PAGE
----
Excerpts About Narcissistic Wound
The Point of Existence, p. 327 • discuss »
The Point of Existence, p. 315 • discuss »
Typically, the narcissistic wound arises when we feel not seen or appreciated for who we are; we feel the absence or loss of mirroring for who we take ourselves to be. This wound is connected with the original childhood hurt about not being seen or admired. At the deepest level, however, the narcissistic wound results from the loss of connection with the Essential Identity. The wound first appears as a rip in the shell, in the structure of the self-identity, reflecting the loss of a certain way that we recognize ourselves, often involving the dissolution of a certain self-image. As we experience the wound more deeply, we come closer to an awareness of the deeper loss, the severing of our connection to our Essential Identity.
The Point of Existence, p. 313 • discuss »
The typical process of working through narcissistic hurt is different from that of working with the losses of other essential qualities. Working with the disconnection from any aspect of Essence, we first encounter an emptiness—what we have called a hole—and after the emptiness we find a hurt; experiencing the hurt opens us up to the essential aspect. Not so with narcissistic hurt; it’s the other way around. First, there is a wound which leads to emptiness. This makes the narcissistic wound more painful, often intolerable. When we allow the wound, we experience it as a hurt with vulnerability. It’s a vulnerable kind of hurt. When we are in touch with this vulnerability, we are sensitive to any lack of attunement; it actually seems that we are vulnerable to the destruction of our structure; we can be devastated. This is a very difficult place for the student; she is dealing with the most sensitive of all psychic wounds. The more narcissistic she is, the more untouchable is this place. We can’t go near it without her reacting very strongly with rage or isolation or devaluation. She might be able to tolerate feeling deep hurt and rejection, but when it comes to the narcissistic hurt she will balk.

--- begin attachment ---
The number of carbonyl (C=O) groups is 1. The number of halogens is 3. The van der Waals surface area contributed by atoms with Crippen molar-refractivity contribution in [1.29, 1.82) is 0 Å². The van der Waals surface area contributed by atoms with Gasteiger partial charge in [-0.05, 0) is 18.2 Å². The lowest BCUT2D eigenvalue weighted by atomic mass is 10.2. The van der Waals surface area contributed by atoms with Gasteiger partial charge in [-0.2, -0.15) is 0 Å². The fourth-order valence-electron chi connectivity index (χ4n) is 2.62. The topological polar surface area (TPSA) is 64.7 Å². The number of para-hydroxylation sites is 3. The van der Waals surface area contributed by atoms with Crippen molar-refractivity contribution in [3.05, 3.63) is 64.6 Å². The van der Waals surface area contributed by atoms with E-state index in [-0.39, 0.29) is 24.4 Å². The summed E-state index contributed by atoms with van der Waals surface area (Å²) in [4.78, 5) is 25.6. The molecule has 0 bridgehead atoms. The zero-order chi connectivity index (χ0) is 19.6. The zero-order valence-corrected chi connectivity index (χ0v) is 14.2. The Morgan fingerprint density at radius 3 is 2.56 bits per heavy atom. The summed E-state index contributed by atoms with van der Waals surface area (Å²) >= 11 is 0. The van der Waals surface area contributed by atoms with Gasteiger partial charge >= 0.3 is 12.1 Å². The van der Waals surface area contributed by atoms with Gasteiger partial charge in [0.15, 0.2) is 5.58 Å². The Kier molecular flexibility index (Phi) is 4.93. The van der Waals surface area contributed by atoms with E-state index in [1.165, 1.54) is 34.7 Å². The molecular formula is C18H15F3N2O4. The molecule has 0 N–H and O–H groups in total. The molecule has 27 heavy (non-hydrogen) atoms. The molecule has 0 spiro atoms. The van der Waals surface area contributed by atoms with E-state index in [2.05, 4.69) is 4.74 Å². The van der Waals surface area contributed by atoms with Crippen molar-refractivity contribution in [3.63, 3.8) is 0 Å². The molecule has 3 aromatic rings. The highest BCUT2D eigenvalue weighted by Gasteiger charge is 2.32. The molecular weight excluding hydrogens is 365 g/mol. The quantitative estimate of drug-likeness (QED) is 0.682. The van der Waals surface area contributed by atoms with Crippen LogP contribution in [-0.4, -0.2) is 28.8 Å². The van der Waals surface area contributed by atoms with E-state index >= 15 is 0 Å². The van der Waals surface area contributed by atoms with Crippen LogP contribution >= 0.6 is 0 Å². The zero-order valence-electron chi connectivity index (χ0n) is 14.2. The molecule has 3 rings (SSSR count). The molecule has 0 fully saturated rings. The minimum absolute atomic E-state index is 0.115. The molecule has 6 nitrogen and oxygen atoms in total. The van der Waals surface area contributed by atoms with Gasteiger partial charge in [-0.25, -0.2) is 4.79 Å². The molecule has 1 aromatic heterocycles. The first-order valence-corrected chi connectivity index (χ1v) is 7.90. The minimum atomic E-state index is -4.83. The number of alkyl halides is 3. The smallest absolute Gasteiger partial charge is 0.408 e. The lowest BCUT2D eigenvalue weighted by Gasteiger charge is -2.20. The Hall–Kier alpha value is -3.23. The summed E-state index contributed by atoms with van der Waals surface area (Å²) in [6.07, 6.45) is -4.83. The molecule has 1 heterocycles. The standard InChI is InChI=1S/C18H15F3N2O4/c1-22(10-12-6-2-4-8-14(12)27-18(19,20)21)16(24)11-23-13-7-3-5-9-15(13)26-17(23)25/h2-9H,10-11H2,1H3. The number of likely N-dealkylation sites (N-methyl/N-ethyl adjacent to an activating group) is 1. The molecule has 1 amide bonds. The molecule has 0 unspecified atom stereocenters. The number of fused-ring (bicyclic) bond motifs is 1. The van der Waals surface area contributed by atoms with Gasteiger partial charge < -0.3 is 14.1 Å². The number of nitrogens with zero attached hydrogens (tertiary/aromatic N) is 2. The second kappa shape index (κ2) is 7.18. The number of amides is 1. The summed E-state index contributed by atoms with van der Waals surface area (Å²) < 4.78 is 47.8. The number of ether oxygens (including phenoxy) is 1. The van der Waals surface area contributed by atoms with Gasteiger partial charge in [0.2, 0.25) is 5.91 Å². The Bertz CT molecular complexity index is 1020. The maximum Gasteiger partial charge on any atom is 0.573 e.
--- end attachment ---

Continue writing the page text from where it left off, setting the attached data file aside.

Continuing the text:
The Point of Existence, p. 314 • discuss »
The unique quality of narcissistic hurt is that when it is allowed—that is, not resisted—the rip in the shell will spread, and the hurt becomes deeper and more extensive, until the whole shell dissolves, which brings about the loss of the sense of identity. The student doesn’t just feel pain; she feels that if she experiences this hurt more deeply, she will disappear. This threat of destruction is what makes it so hard to tolerate, especially when it is first encountered. Because this narcissistic hurt is a very difficult and sensitive place for most people, at this juncture the student needs great empathy from the teacher. This is when the student most needs the “emerald mountain,” the aspect of Loving Kindness in the dimension of the Diamond Will. She needs then the greatest empathic support, the greatest empathy, the greatest attunement, and the greatest sensitivity from the teacher. The slightest thing could close down the student’s experience of this wound, or could bring in a reaction that closes it. The slightest lack of understanding, lack of attunement, or lack of consideration, and she will close down with some kind of reaction.
The Point of Existence, p. 314 • discuss »
As we work with the narcissistic wound, we begin to understand its genesis in our lives. Feeling the emotions associated with the wound, and seeing its meaning, we begin to experience this hurt as a great betrayal, the betrayal of the self. Not being seen for what we truly are has led to a betrayal of this preciousness that is our essential core. We come to understand that we became false because the people in our early environment not only did not see and support our true self, but wanted us to be something else. They conditioned us to fit their idea of what we are or what we should be. The feeling of betrayal that accompanies our realization of this development is one of the ways we experience the narcissistic wound. We may experience the betrayal whenever we feel not seen or appreciated for who and what we are. As this betrayal becomes conscious, we first see it as betrayal by the idealized or mirroring self-object. This can be a teacher or friend, spouse or children, in the present time, or we might feel it connected to the past, to parents, teachers in school, or others. The realization of the significance of the betrayal may deepen the hurt, or it may lead to anger and rage. We feel let down, treated unjustly, abandoned, and left alone with our terrible pain. We experience the disruption or absence of mirroring as a terrible betrayal, the most fundamental betrayal. This is why we call it the “great betrayal.” The most fundamental truth of the soul has been betrayed and abandoned.
The Point of Existence, p. 318 • discuss »